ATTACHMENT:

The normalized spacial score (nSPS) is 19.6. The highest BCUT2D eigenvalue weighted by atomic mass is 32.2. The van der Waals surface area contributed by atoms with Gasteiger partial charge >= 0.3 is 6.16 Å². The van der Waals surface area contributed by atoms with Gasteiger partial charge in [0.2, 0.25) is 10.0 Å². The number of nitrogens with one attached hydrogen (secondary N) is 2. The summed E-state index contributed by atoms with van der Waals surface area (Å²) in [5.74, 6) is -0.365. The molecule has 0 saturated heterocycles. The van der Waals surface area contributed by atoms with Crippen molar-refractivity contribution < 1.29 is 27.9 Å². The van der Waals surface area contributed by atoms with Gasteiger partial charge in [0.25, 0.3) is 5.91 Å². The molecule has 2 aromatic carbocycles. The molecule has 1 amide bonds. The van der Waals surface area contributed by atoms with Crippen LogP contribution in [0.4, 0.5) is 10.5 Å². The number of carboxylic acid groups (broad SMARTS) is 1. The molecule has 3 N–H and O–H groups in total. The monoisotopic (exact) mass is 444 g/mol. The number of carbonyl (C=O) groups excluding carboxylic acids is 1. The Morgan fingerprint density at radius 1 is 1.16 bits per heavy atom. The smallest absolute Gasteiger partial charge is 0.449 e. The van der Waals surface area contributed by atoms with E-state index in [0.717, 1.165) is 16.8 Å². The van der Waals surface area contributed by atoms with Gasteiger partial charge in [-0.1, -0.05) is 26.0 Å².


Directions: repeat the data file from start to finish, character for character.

The normalized spacial score (nSPS) is 19.6. The highest BCUT2D eigenvalue weighted by atomic mass is 32.2. The van der Waals surface area contributed by atoms with Gasteiger partial charge >= 0.3 is 6.16 Å². The van der Waals surface area contributed by atoms with Gasteiger partial charge in [0.2, 0.25) is 10.0 Å². The number of nitrogens with one attached hydrogen (secondary N) is 2. The summed E-state index contributed by atoms with van der Waals surface area (Å²) in [5.74, 6) is -0.365. The molecule has 0 saturated heterocycles. The van der Waals surface area contributed by atoms with Crippen molar-refractivity contribution < 1.29 is 27.9 Å². The van der Waals surface area contributed by atoms with Gasteiger partial charge in [0.25, 0.3) is 5.91 Å². The molecule has 2 aromatic carbocycles. The molecule has 1 amide bonds. The van der Waals surface area contributed by atoms with Crippen LogP contribution in [0.4, 0.5) is 10.5 Å². The number of carboxylic acid groups (broad SMARTS) is 1. The molecule has 3 N–H and O–H groups in total. The monoisotopic (exact) mass is 444 g/mol. The number of carbonyl (C=O) groups excluding carboxylic acids is 1. The Morgan fingerprint density at radius 1 is 1.16 bits per heavy atom. The smallest absolute Gasteiger partial charge is 0.449 e. The van der Waals surface area contributed by atoms with E-state index in [0.717, 1.165) is 16.8 Å². The van der Waals surface area contributed by atoms with Gasteiger partial charge in [-0.1, -0.05) is 26.0 Å².